Tuesday, October 9, 2012

Numerical conspiracy theories

I just read a brief blog post by Australian economist John Quiggin about the conspiracy theory garbage that is getting peddled on the political right in the United States. He is not the first who has commented upon that and I am just continually rolling my eyes whenever I come across absolute garbage passing itself off as reasonable discourse.

In his post, Quiggin described the "jobs truther" nonsense that was spouted by Jack Welch, former CEO of General Electric, that has been repeated with a bit too much credence by the U.S. media. University of Oregon economist Mark Thoma quoted an article in his blog which said basically that there are three ways to treat that kind of nonsense in the media. The first is to ignore it, the second is to report on it and denounce it and the third is to report a "he said, she said" story. The correct response would be to either ignore it because it's garbage or to file it in the "people say stupid things" column. Unfortunately, neither of these are the general approach by the news media we actually have, so people are being actively misinformed when they see a story where there is false balance.

Let me run through a few economic conspiracy theories:

First, there's the current issue in the media, where non-partisan bureaucrats in the Bureau of Labor Statistics (who are not politically-appointed) have intentionally skewed the jobs report data to make it look like the U.S. economy is doing better than it actually is. Read the articles that I linked to earlier for more about that. Needless to say, this is just dumb. Then there is a metamorphosis that John Quiggin wrote about, which I hadn't heard, that Democrats who participate in the survey are lying about their job status to make Obama look good. As he says, this is non-falsifiable. But how do we know that there are not Republicans who are lying about not having jobs to make Obama look bad?  I would suggest that nobody has a serious incentive to lie under the current conditions any more than they had a reason to lie for previous jobs reports. Historically, jobs reports have been fairly reliable, so I don't think there could be a massive conspiracy of randomly selected survey participants to make Obama look good during this jobs report.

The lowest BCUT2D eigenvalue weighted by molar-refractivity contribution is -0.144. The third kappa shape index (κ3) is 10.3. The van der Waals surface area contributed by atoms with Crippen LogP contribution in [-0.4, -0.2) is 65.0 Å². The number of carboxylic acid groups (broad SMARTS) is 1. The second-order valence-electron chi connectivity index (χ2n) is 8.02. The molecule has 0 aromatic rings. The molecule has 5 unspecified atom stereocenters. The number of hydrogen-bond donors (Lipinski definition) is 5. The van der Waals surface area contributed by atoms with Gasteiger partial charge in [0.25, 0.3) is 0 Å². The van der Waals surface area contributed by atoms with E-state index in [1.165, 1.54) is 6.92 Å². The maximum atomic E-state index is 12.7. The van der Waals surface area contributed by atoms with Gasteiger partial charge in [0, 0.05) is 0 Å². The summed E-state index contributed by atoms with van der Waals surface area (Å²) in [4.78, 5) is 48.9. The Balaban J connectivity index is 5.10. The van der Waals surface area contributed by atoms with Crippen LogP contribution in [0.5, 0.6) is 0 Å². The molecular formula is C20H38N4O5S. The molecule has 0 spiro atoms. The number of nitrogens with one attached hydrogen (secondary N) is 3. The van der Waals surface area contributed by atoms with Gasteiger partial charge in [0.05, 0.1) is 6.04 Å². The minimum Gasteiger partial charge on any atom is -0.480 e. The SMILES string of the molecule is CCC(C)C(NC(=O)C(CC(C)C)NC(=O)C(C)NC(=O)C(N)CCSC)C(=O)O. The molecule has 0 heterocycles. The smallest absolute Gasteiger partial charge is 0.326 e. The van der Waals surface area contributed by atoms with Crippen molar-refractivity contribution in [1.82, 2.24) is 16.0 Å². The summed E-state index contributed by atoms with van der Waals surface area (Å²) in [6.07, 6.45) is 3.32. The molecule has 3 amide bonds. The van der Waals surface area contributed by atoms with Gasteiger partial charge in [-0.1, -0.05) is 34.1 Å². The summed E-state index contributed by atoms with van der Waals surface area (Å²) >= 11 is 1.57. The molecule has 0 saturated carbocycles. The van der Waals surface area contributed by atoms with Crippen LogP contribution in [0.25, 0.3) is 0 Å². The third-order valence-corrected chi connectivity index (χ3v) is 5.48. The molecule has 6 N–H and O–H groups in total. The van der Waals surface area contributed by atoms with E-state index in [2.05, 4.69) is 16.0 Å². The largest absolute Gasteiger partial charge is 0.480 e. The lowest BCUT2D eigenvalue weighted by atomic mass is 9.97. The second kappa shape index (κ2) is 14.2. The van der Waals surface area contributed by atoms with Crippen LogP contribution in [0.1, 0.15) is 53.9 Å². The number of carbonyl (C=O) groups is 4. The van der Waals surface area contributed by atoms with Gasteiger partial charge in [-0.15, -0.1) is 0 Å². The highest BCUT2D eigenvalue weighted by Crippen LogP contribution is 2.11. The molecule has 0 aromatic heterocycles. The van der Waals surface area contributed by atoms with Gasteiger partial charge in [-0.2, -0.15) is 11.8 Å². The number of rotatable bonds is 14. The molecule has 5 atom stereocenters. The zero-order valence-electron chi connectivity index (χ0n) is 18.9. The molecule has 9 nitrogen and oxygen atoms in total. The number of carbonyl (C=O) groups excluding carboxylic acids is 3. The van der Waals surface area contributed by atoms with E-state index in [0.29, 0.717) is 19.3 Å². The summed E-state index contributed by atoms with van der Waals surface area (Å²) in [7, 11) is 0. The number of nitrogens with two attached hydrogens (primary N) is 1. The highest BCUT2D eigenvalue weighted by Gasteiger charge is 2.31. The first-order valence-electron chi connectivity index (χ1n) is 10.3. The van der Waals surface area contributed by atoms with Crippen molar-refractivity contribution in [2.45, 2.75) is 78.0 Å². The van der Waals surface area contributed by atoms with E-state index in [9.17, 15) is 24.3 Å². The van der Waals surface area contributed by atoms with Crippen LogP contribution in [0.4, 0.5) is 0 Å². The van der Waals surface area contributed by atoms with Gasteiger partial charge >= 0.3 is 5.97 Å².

Second, there are claims that inflation is actually much higher than reported by the official BLS CPI. This is reported by Shadowstats, a factory for inaccurate information which charges $89 for six months or $175 per year. As someone (Paul Krugman or Brad DeLong, I'm not sure which) has commented before, the annual subscription rate has stayed the same for years, despite the high inflation which they purport to show.  There is an overall confirmation of the level of inflation as reported by the CPI when you compare it to the Billion Price Index run out of MIT, which charts the development of prices online (Paul Krugman has demonstrated this one over and over).

Third, there is a claim that goes around that fractional reserve banking is some sort of scam. The more conservative David Andolfatto has a post on this, which get to the core of what banking is all about and how it works and why it isn't a pyramid scheme/ponzi scheme. He's probably better at this than I am, but think about Jimmy Stewart's description about his building and loan firm in "It's a Wonderful Life": "Your money is in Joe's house. That's right next to yours, and in the Kennedy house and Mrs. Macklin's house and a hundred others. You're lending them the money to build, and then they're going to pay it back to you as best they can." When money is in a bank, it does not just sit in a vault, much of it gets used to lend out to people who are willing to pay interest on it, for consumer loans, for mortgages or for investment. What keeps the system going is that when people deposit their money into a bank, they expect to get it back. When they don't expect that, then a bank run occurs and the bank becomes insolvent. The lender of last resort role of the Federal Reserve and deposit insurance pretty much solves that problem.  Maybe this isn't a conspiracy theory, but it's certainly an unfounded belief that there is a big scam.

There are probably others, but I've said a mouthful already.  Cutting myself short: BLS stats are not faked, fractional reserve banking is not a scam, there are a lot of crazies out there and don't ever pay any attention to Shadow Stats.

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